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Fed must signal that it’s at the end of its rate hikes: MBA

MBA president Bob Broeksmit called on the central bank to bring some certainty to financial markets

With 30-year fixed mortgage rates climbing to a 23-year high, the Mortgage Bankers Association (MBA) called on the Federal Reserve to bring some certainty to financial markets.

“It is time, and very important for the Fed to make clear two statements — the Fed is at the end of its rate hikes; the Fed will not consider selling its mortgage-backed securities (MBS) holdings until and unless the housing finance market has stabilized and mortgage-to-Treasury spreads have normalized,” MBA president and CEO Bob Broeksmit said in a letter sent to MBA members on Friday. 

These measures will provide the market with greater certainty about the future path of mortgage rates and the Fed’s plans for its MBS portfolio and reduce volatility for traders and investors, Broeksmit noted.

The central bank currently holds about $2.6 trillion of MBSs as part of its roughly $8 trillion securities portfolio. 

In efforts to reduce its balance sheet as part of the plan to tighten monetary policy, the Fed is allowing up to $60 billion a month in Treasury securities and $35 billion in MBSs to mature and roll off from its holdings.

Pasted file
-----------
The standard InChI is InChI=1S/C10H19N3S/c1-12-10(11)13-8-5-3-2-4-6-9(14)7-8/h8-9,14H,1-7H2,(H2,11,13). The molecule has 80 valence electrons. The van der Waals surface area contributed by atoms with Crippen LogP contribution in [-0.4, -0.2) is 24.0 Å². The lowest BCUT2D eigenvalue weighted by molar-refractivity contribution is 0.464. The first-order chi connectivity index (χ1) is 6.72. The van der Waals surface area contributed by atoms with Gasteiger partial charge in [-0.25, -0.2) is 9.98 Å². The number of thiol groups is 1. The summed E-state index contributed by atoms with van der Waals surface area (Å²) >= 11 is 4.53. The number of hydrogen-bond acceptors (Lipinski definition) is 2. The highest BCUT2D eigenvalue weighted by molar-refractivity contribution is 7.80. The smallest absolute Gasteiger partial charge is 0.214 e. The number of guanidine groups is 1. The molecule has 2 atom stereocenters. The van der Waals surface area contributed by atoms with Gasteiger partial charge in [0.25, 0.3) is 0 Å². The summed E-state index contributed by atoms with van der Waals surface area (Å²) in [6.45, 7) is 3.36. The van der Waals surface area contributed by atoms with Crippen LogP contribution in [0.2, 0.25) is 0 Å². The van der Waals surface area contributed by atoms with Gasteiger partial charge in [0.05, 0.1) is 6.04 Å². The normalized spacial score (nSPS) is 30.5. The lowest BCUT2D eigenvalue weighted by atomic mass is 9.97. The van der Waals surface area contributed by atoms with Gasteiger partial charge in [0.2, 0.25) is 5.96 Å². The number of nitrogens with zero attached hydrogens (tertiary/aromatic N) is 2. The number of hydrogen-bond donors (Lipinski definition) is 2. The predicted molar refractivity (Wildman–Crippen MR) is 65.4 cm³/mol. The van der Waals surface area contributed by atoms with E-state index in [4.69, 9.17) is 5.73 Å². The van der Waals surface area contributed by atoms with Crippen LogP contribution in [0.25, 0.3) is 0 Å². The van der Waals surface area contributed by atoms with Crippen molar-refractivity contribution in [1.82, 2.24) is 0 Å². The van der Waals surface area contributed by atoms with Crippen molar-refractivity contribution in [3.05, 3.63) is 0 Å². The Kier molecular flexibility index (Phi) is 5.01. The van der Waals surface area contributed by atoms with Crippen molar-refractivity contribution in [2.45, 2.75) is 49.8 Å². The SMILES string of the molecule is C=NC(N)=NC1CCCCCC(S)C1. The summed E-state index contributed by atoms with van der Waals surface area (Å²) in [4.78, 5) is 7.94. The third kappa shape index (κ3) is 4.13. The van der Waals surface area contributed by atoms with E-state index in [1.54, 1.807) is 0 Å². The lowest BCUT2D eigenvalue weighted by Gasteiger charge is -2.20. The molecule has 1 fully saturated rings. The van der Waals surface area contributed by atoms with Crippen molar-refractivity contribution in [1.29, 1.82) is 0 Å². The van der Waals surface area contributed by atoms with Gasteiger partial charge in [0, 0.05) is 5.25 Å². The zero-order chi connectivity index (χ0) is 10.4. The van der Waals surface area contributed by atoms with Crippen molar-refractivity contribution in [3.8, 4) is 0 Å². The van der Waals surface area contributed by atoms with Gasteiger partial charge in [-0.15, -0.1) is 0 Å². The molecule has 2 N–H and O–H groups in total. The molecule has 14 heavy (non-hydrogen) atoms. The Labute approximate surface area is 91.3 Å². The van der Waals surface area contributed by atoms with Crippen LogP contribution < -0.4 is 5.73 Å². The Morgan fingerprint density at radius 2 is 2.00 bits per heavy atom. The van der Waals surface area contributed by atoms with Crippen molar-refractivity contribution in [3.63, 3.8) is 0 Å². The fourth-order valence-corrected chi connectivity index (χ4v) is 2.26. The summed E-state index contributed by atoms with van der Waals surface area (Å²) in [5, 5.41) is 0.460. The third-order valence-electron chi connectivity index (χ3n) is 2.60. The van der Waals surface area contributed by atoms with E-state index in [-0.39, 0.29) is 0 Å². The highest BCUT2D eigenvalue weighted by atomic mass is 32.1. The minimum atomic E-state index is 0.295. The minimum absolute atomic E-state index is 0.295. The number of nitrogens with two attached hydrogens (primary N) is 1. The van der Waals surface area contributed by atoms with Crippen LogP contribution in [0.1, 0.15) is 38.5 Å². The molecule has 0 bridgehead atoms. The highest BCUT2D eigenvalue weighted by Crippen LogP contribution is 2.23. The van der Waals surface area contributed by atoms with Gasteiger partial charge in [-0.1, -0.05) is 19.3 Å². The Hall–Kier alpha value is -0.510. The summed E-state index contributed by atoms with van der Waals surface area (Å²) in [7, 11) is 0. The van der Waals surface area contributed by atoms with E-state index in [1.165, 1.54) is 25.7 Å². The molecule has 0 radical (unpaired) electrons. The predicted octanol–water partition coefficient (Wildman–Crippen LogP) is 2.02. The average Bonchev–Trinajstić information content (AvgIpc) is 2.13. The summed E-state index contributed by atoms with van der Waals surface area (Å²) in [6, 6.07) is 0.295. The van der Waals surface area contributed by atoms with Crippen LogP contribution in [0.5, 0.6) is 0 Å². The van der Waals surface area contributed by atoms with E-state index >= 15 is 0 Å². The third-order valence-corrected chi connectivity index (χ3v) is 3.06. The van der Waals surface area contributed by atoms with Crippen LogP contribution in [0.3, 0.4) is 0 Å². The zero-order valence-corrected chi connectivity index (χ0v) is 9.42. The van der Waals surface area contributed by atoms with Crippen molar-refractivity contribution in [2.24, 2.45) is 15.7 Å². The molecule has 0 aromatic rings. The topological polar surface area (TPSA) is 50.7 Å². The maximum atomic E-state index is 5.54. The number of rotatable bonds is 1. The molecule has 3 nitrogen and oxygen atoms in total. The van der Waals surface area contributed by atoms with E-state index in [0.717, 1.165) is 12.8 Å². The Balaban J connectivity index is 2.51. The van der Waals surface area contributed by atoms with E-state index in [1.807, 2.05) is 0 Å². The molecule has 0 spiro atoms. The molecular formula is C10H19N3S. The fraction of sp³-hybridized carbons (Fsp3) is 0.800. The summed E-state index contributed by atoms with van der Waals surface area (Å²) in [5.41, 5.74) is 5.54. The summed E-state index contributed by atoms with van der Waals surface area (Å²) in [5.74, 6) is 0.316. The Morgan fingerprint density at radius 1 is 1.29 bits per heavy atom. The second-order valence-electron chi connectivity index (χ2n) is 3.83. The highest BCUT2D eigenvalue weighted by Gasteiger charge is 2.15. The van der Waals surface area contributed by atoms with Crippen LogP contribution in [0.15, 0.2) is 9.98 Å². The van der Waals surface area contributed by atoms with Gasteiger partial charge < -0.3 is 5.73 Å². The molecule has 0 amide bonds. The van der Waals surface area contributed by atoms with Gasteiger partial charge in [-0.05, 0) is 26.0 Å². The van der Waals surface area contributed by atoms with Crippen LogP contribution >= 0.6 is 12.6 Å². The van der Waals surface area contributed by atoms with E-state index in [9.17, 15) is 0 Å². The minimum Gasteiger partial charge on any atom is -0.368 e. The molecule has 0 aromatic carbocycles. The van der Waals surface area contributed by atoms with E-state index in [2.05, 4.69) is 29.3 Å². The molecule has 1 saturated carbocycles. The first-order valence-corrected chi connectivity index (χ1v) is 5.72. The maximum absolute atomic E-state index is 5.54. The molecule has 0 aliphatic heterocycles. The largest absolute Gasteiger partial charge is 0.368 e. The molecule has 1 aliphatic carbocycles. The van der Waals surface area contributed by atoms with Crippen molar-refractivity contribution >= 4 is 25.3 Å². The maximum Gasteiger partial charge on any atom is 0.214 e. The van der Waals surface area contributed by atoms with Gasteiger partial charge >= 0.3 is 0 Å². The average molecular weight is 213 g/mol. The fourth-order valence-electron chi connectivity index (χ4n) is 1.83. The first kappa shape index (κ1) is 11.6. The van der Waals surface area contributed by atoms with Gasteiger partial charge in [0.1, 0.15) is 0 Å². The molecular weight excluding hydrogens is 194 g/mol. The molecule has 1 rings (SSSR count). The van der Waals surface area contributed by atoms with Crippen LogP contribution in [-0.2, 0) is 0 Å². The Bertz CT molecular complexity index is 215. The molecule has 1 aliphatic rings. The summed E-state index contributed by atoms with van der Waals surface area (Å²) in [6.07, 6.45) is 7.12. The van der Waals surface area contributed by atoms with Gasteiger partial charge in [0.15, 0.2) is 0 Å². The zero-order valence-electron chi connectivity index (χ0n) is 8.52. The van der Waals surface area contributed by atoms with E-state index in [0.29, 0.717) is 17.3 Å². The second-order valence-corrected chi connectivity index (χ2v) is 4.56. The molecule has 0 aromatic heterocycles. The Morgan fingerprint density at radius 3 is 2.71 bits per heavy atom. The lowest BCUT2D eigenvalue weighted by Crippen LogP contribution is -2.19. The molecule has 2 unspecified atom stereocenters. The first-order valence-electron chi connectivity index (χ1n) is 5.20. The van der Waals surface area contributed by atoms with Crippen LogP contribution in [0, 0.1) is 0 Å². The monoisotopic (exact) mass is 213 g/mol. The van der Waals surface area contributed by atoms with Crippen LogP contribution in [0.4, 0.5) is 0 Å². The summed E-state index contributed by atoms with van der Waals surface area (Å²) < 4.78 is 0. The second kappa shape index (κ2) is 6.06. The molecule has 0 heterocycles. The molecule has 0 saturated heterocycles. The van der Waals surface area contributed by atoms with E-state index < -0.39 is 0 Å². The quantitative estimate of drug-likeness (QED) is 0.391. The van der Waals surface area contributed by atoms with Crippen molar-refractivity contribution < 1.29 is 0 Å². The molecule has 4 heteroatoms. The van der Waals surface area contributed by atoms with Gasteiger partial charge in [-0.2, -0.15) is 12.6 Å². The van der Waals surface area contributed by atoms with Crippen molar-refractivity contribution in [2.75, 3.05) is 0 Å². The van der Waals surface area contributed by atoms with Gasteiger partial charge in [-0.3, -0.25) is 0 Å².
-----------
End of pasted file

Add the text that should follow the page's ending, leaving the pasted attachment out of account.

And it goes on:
The MBA and other housing trade associations will ask the Fed in the coming days to communicate its plans, according to the letter.

While the Fed’s policy mandate is on macroeconomic conditions rather than secular factors, MBA has made clear the negative impact that the Fed’s policy choices are having on both the mortgage market and the dream of affordable homeownership, particularly for low- and moderate-income homebuyers and minority borrowers, the letter read.

Since the central bank started its campaign to fight inflation, the Fed raised interest rates to a range of 5.25 to 5% – the highest level since 2001. 

Mortgage rates, which loosely follow the movement of the 10-year Treasury yield, are at their highest level in more than two decades. The 10-year yield was at 4.72% on Oct. 5, 2023, up from 3.76% during the same period in 2022. 

Some economists forecast that the 10-year Treasury could hit 5% and an 8% mortgage rate does not seem unlikely. Some loan originators told HousingWire that mortgage rates for conventional loans for borrowers with lower credit scores were in the 8% range.

This week’s 30-year fixed mortgage rate averaged 7.49%, up from the previous week’s 7.31%, according to Freddie Mac’s data. HousingWire’s Mortgage Rates Center showed the 30-year fixed rate higher at 7.549% on Friday.

With U.S. employers adding a surprisingly strong 336,000 jobs in September, the likelihood for the Fed to raise its key rate again before year-end has become higher. 

Fiscal policy and political dysfunction also played a role in the recent rate instability, Broeksmit highlighted.

“Congress must take steps to restore budget discipline and effective policymaking (…) Ongoing gridlock on Capitol Hill, including a “near miss” government shutdown last week, continues to be a concern for financial markets, further driving up the price of government debt,” Broeksmit said.

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